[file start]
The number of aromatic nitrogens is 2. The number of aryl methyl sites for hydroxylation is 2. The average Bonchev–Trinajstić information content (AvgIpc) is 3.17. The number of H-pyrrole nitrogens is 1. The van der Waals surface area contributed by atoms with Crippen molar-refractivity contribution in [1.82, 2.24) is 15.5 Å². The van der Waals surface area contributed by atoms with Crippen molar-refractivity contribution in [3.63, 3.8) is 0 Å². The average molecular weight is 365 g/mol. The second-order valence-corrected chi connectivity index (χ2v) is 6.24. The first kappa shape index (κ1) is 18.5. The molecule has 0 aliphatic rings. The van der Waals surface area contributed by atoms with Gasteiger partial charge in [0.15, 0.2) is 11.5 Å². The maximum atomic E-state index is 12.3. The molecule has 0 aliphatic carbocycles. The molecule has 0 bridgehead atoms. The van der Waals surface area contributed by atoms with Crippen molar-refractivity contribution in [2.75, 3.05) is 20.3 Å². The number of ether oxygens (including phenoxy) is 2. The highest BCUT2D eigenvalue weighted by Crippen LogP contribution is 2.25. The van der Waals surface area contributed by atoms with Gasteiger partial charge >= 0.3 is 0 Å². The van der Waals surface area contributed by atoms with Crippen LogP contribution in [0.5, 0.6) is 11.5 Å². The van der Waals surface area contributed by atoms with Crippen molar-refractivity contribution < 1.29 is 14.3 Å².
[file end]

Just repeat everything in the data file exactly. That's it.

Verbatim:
The number of aromatic nitrogens is 2. The number of aryl methyl sites for hydroxylation is 2. The average Bonchev–Trinajstić information content (AvgIpc) is 3.17. The number of H-pyrrole nitrogens is 1. The van der Waals surface area contributed by atoms with Crippen molar-refractivity contribution in [1.82, 2.24) is 15.5 Å². The van der Waals surface area contributed by atoms with Crippen molar-refractivity contribution in [3.63, 3.8) is 0 Å². The average molecular weight is 365 g/mol. The second-order valence-corrected chi connectivity index (χ2v) is 6.24. The first kappa shape index (κ1) is 18.5. The molecule has 0 aliphatic rings. The van der Waals surface area contributed by atoms with Gasteiger partial charge in [0.15, 0.2) is 11.5 Å². The maximum atomic E-state index is 12.3. The molecule has 0 aliphatic carbocycles. The molecule has 0 bridgehead atoms. The van der Waals surface area contributed by atoms with Crippen molar-refractivity contribution in [2.75, 3.05) is 20.3 Å². The number of ether oxygens (including phenoxy) is 2. The highest BCUT2D eigenvalue weighted by Crippen LogP contribution is 2.25. The van der Waals surface area contributed by atoms with Gasteiger partial charge >= 0.3 is 0 Å². The van der Waals surface area contributed by atoms with Crippen LogP contribution in [0.5, 0.6) is 11.5 Å². The van der Waals surface area contributed by atoms with Crippen molar-refractivity contribution < 1.29 is 14.3 Å².